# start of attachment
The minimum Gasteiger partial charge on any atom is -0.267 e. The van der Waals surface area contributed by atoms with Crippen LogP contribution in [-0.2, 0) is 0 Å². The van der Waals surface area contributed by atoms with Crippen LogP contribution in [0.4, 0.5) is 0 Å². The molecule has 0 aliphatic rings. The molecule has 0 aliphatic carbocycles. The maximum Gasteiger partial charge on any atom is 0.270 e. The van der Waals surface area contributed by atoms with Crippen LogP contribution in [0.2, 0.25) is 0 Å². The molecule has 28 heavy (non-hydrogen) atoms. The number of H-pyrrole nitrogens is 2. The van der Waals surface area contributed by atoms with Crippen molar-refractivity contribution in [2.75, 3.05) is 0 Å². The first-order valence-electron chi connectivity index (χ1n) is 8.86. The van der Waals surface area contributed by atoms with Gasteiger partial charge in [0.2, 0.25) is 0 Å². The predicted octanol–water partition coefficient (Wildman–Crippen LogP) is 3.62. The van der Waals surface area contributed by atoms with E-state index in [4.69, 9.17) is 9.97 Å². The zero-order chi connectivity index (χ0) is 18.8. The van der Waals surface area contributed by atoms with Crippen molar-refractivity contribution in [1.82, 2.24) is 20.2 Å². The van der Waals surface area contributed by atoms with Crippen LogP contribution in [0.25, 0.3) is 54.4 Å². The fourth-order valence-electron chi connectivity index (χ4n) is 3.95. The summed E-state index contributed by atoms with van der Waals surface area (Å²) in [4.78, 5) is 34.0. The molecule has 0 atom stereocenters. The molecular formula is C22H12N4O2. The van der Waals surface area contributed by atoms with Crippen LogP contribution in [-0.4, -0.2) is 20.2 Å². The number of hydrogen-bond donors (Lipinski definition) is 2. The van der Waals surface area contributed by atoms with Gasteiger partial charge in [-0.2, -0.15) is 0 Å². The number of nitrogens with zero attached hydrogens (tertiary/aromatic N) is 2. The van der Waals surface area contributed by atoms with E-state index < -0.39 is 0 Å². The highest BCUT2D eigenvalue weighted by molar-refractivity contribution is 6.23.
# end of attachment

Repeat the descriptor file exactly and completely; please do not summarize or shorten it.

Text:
The minimum Gasteiger partial charge on any atom is -0.267 e. The van der Waals surface area contributed by atoms with Crippen LogP contribution in [-0.2, 0) is 0 Å². The van der Waals surface area contributed by atoms with Crippen LogP contribution in [0.4, 0.5) is 0 Å². The molecule has 0 aliphatic rings. The molecule has 0 aliphatic carbocycles. The maximum Gasteiger partial charge on any atom is 0.270 e. The van der Waals surface area contributed by atoms with Crippen LogP contribution in [0.2, 0.25) is 0 Å². The molecule has 28 heavy (non-hydrogen) atoms. The number of H-pyrrole nitrogens is 2. The van der Waals surface area contributed by atoms with Crippen molar-refractivity contribution in [2.75, 3.05) is 0 Å². The first-order valence-electron chi connectivity index (χ1n) is 8.86. The van der Waals surface area contributed by atoms with Gasteiger partial charge in [0.2, 0.25) is 0 Å². The predicted octanol–water partition coefficient (Wildman–Crippen LogP) is 3.62. The van der Waals surface area contributed by atoms with E-state index in [4.69, 9.17) is 9.97 Å². The zero-order chi connectivity index (χ0) is 18.8. The van der Waals surface area contributed by atoms with Crippen molar-refractivity contribution in [1.82, 2.24) is 20.2 Å². The van der Waals surface area contributed by atoms with Crippen LogP contribution in [0.25, 0.3) is 54.4 Å². The fourth-order valence-electron chi connectivity index (χ4n) is 3.95. The summed E-state index contributed by atoms with van der Waals surface area (Å²) in [4.78, 5) is 34.0. The molecule has 0 atom stereocenters. The molecular formula is C22H12N4O2. The van der Waals surface area contributed by atoms with Crippen LogP contribution in [-0.4, -0.2) is 20.2 Å². The number of hydrogen-bond donors (Lipinski definition) is 2. The van der Waals surface area contributed by atoms with Gasteiger partial charge in [-0.2, -0.15) is 0 Å². The number of nitrogens with zero attached hydrogens (tertiary/aromatic N) is 2. The van der Waals surface area contributed by atoms with E-state index < -0.39 is 0 Å². The highest BCUT2D eigenvalue weighted by molar-refractivity contribution is 6.23.